Health IT, Patient Engagement

IBM Watson Health to help ADA with diabetes research, education

IBM Watson Health and the ADA also will be running a challenge to spur the development of apps to support people living with or at risk for diabetes.

American Diabetes Association SVP of medical technology Dr. Jane Chiang and IBM Watson Health Chief Health Officer Dr. Kyu Rhee met Sunday at the ADA’s conference in New Orleans.

It’s another high-profile partnership for IBM Watson Health.

Sunday at the American Diabetes Association’s 76th annual Scientific Sessions meeting in New Orleans, IBM announced that it was teaming up with the ADA to apply cognitive computing to the association’s huge storehouse of clinical and research data. They also will be running a challenge to spur the development of apps to support people living with or at risk for diabetes.

The goal of the long-term collaboration is nothing short of transforming diabetes care, explained Dr. Jane Chiang, senior vice president of medical technology at the ADA. “This is a very big deal for us,” Chiang said.

“This tool is something that will help patients,” Chiang said of IBM’s Watson supercomputing platform. “It’s taking population health data and applying it to individuals.”

The Alexandria, Virginia-based ADA has 66 years worth of clinical content, including evidence-based clinical recommendations, and has been publishing care guidelines for clinicians and patients for more than a quarter century. “It’s really the top clinical research for all types of diabetes,” Chiang said.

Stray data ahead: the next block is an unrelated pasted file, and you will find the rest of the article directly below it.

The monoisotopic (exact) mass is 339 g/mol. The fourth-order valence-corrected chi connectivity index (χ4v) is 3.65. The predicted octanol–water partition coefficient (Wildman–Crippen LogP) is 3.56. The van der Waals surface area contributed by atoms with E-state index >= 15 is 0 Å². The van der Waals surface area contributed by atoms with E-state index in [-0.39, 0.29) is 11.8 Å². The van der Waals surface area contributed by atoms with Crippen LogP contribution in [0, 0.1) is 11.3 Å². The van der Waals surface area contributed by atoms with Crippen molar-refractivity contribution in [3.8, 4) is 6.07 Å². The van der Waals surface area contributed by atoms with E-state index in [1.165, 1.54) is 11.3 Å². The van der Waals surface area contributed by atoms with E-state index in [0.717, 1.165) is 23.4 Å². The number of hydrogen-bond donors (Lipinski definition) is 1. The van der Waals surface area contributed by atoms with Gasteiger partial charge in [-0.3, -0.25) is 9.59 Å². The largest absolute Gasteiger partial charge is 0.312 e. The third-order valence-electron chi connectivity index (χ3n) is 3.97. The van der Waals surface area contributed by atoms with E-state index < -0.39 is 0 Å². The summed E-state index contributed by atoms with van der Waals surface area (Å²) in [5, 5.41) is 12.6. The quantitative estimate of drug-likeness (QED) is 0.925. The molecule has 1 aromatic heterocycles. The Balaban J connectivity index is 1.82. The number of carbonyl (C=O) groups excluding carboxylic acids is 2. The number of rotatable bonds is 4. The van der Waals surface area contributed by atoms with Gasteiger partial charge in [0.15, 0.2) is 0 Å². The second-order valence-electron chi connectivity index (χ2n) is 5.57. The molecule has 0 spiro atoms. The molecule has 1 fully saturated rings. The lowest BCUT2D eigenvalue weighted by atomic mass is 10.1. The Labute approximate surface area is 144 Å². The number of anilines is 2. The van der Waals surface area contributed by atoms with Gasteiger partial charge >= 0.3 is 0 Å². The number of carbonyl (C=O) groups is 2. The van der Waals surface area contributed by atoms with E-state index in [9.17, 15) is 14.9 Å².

Now, IBM Watson will help vet everything in the ADA library, in hopes of refining and disseminating recommendations for both treatment and prevention of diabetes. “Now we can get that information out to all people with diabetes and those who are at risk,” Chiang said.

“You need a team effort” to treat diabetes, particularly type 2, said IBM Watson Chief Health Officer Dr. Kyu Rhee. “This, to me, is an essential piece of that team.”

On the research side, the ADA will work with Watson Health to build a cloud-based data and insights service for researchers. IBM’s data scientists will train Watson to understand diabetes data, in hopes of identifying potential risk factors and developing new medical and lifestyle strategies, including potential therapies.

The contest seeks to get pertinent information out to consumers. That includes not only the estimated 29 million Americans living with various types of diabetes, but 415 million people worldwide. There are also countless people with prediabetes who could be helped, including 86 million in the U.S., according to the ADA.

Neither party gave many details about the challenge that will run later in the year; those will come “soon,” according to Rhee. But the goal is to kick-start innovation and close gaps in care. “It’s putting the talent of the developer to work,” Rhee said.

Rhee noted that in addition to patients, there typically are three stakeholder groups in diabetes care and prevention: providers, payers and researchers. “This challenge also requires entrepreneurs,” he said.

Photo: A.J. Sisco for IBM